The rooms were quite comfortable with all the essentials in place. Being a tea lover, I was delighted to find a water heater, something even the bigger resorts seem to ignore. You could also spot a few Bisons grazing through the hills, and birds of course- lots of them providing a unique natural sound to the mystical scenery.
Time flies when you are in such a pristine magical place, and you don’t need a particular agenda to cover. The food was pretty ordinary, but they do have a tree house type of dining place, apart from the regular dining hall, which we enjoyed.
For activities, you can walk up and down the hills, and enjoy breath taking views and admire the local houses and structures. We were lucky to witness wonderful sunrises and sunsets here as well.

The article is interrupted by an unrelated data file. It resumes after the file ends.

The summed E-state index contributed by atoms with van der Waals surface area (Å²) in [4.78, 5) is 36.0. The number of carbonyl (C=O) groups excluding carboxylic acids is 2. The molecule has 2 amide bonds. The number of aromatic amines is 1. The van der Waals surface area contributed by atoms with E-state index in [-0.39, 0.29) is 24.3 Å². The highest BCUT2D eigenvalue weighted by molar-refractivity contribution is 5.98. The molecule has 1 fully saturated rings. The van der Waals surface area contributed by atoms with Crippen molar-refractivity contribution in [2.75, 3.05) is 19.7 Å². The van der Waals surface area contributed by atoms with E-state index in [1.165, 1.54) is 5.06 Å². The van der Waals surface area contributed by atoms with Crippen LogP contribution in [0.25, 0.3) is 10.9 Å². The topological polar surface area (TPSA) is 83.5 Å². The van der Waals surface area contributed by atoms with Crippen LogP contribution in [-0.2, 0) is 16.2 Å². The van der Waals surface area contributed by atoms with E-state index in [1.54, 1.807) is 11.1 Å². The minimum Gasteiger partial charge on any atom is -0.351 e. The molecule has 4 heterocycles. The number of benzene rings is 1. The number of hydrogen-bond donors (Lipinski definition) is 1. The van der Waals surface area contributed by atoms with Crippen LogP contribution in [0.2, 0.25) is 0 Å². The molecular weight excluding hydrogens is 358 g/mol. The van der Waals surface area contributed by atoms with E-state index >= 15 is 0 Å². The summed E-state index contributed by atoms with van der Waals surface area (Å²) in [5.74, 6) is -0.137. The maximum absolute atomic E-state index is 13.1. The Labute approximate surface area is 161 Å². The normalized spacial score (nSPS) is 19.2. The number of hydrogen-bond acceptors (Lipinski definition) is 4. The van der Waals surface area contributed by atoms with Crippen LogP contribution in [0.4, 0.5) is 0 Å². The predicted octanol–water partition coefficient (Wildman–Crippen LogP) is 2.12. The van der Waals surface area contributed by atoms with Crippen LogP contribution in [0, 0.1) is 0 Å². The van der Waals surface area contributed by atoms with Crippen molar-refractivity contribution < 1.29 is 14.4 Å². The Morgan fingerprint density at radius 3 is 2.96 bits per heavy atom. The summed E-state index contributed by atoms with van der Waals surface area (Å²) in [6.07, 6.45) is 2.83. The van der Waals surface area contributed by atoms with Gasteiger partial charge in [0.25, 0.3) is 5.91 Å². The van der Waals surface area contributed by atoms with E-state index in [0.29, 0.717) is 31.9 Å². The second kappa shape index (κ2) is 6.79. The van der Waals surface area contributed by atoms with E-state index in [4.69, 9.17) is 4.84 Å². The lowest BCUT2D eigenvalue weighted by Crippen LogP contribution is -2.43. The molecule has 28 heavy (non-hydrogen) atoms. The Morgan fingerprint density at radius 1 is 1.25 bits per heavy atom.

Room tip- Nothing major, just carry a few essential cosmetics for the hilly air, and may be some candles or incense sticks to fight the musty monsoon mood. If you are fond of black tea you may be disappointed. As ironical as it seems I have often found it tough to get the local brewed tea whenever I have stayed in tea estates (with 1-2 exceptions, like Lymond House in Ooty where there served then then popular Nonsuch tea as a routine), so you may want to carry your own tea bags.